Prostatitis, an inflammation of the prostate, can make it hard to urinate and may lead to pain and frequent bladder infections. But for many men, there can be a quick fix.
A study at the Case Western Reserve University School of Dental Medicine shows that treating gum disease can clear up problems with prostatitis.
Their research implicated gum disease in rheumatoid arthritis. And other research has already shown the connection between gum disease and prostatitis. And a growing body of research has linked gum infections to a wide array of inflammatory health problems like heart disease. It has also been coupled to osteoporosis in post-menopausal women.
“This study shows that if we treat the gum disease, it can improve the symptoms of prostatitis and the quality of life for those who have the disease,” says researcher Nabil Bissada, who is with Case Western Reserve’s Department of Periodontics.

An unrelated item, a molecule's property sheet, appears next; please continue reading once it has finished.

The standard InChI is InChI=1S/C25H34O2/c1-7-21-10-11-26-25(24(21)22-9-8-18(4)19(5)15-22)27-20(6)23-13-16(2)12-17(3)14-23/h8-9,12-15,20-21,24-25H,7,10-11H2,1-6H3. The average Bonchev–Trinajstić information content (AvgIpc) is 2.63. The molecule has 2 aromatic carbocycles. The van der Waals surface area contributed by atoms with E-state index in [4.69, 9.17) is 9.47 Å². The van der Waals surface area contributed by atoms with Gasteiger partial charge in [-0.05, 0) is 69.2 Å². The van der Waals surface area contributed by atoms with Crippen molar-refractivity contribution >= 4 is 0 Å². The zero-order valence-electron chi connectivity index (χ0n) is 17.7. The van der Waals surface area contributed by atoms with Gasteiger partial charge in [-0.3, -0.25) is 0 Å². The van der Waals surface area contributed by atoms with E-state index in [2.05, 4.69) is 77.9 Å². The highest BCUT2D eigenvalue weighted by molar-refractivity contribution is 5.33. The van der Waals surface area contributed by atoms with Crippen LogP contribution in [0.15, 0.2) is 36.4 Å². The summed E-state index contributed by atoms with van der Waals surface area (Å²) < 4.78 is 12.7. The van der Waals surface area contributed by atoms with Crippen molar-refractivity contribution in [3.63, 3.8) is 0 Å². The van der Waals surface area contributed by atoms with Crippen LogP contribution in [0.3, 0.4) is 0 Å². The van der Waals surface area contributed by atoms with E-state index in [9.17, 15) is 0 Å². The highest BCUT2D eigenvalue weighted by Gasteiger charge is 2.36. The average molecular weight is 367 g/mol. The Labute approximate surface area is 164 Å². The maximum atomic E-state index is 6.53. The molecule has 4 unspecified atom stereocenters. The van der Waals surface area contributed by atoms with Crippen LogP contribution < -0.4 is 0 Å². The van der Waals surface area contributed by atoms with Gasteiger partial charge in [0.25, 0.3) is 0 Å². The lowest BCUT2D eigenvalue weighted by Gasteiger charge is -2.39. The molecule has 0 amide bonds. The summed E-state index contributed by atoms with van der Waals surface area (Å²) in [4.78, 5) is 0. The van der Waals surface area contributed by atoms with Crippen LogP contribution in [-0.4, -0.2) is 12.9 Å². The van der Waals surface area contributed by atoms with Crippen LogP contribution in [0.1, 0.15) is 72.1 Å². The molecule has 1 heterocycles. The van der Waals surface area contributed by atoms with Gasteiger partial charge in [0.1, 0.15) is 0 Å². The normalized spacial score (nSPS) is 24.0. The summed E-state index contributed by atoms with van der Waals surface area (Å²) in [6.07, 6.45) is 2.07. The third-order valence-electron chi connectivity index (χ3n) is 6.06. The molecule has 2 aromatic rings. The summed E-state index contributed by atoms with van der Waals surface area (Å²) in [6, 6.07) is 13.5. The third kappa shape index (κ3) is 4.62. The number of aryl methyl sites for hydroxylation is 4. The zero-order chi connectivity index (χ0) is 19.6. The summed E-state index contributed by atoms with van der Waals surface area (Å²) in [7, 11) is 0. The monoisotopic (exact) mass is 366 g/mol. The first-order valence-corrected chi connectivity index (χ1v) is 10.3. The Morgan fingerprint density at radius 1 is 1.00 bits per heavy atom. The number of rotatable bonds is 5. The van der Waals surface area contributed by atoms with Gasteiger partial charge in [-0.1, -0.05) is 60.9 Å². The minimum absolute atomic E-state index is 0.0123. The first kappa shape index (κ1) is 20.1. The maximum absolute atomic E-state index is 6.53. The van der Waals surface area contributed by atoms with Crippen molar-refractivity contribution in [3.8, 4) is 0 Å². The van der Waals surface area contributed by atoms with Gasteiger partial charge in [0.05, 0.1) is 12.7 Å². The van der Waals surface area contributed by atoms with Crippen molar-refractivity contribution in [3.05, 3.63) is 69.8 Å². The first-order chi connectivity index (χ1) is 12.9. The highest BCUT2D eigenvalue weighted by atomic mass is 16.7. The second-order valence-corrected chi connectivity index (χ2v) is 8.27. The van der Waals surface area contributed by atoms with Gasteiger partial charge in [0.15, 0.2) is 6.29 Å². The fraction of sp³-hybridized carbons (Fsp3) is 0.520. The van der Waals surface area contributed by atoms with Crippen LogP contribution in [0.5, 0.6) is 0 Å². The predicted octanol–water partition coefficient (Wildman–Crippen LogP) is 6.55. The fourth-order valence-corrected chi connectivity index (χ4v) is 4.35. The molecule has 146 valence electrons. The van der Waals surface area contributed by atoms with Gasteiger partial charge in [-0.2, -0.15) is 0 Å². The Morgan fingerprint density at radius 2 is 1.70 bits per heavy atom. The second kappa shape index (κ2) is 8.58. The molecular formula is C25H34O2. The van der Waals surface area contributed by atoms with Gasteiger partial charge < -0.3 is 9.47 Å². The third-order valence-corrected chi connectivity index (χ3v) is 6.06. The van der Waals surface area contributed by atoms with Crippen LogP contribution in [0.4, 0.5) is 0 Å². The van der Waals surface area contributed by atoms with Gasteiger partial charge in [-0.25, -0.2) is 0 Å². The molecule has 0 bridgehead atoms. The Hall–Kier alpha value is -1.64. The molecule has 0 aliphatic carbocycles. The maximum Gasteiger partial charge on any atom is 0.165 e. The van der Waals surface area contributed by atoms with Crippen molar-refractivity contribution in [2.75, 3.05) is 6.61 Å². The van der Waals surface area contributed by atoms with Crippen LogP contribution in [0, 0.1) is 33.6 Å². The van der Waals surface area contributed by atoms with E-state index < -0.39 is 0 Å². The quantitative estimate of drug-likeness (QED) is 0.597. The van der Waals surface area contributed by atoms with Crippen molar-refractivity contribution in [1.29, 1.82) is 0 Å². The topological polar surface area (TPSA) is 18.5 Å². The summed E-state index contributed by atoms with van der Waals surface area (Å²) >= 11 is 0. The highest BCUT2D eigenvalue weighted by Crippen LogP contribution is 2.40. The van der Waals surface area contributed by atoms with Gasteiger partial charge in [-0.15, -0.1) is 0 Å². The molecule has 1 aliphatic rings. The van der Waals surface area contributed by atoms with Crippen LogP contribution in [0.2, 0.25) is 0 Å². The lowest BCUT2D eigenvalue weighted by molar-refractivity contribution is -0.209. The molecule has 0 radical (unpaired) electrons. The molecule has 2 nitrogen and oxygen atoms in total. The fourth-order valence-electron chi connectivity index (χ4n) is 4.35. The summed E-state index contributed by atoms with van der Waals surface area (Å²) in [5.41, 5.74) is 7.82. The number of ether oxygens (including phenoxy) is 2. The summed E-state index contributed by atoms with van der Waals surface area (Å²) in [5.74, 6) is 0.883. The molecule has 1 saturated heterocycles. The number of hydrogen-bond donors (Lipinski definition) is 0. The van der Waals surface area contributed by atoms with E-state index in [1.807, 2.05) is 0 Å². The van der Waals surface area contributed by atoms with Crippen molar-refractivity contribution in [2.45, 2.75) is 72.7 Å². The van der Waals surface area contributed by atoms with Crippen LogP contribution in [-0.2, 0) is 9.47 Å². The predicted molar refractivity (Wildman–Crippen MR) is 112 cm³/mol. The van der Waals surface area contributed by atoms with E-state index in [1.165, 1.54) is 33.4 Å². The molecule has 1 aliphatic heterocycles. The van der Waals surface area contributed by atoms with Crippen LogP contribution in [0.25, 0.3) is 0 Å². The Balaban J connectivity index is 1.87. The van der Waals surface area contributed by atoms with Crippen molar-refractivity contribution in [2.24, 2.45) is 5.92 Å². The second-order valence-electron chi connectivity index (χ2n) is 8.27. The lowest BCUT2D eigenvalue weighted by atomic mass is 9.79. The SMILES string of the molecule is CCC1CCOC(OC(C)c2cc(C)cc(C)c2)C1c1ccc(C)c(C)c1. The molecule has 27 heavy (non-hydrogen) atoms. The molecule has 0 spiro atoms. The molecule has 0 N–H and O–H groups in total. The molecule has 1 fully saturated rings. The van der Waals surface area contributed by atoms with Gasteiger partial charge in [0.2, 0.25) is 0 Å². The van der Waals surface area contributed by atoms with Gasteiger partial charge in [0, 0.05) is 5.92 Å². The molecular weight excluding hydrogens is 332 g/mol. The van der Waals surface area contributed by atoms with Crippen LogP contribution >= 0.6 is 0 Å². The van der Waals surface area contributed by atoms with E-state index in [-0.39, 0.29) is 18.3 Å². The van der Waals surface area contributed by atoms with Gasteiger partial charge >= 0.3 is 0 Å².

In this latest study, most of the men with prostatitis who were treated for gum disease (also called periodontitis), had relief from many of their urinary tract problems without even having direct treatment of the prostate.
To keep your gums healthier, many experts recommend taking CoQ10. Researchers in India explain that CoQ10 acts as an antioxidant and “bioenergizer” that helps gum tissue fight off pathogenic microbes.
They also warn that as you get older, your levels of CoQ10 drop, meaning that you are more likely to need supplements to keep enough of this important nutrient in your body. And they say that taking vitamin C and E along with CoQ10 provides extra beneficial antioxidant support.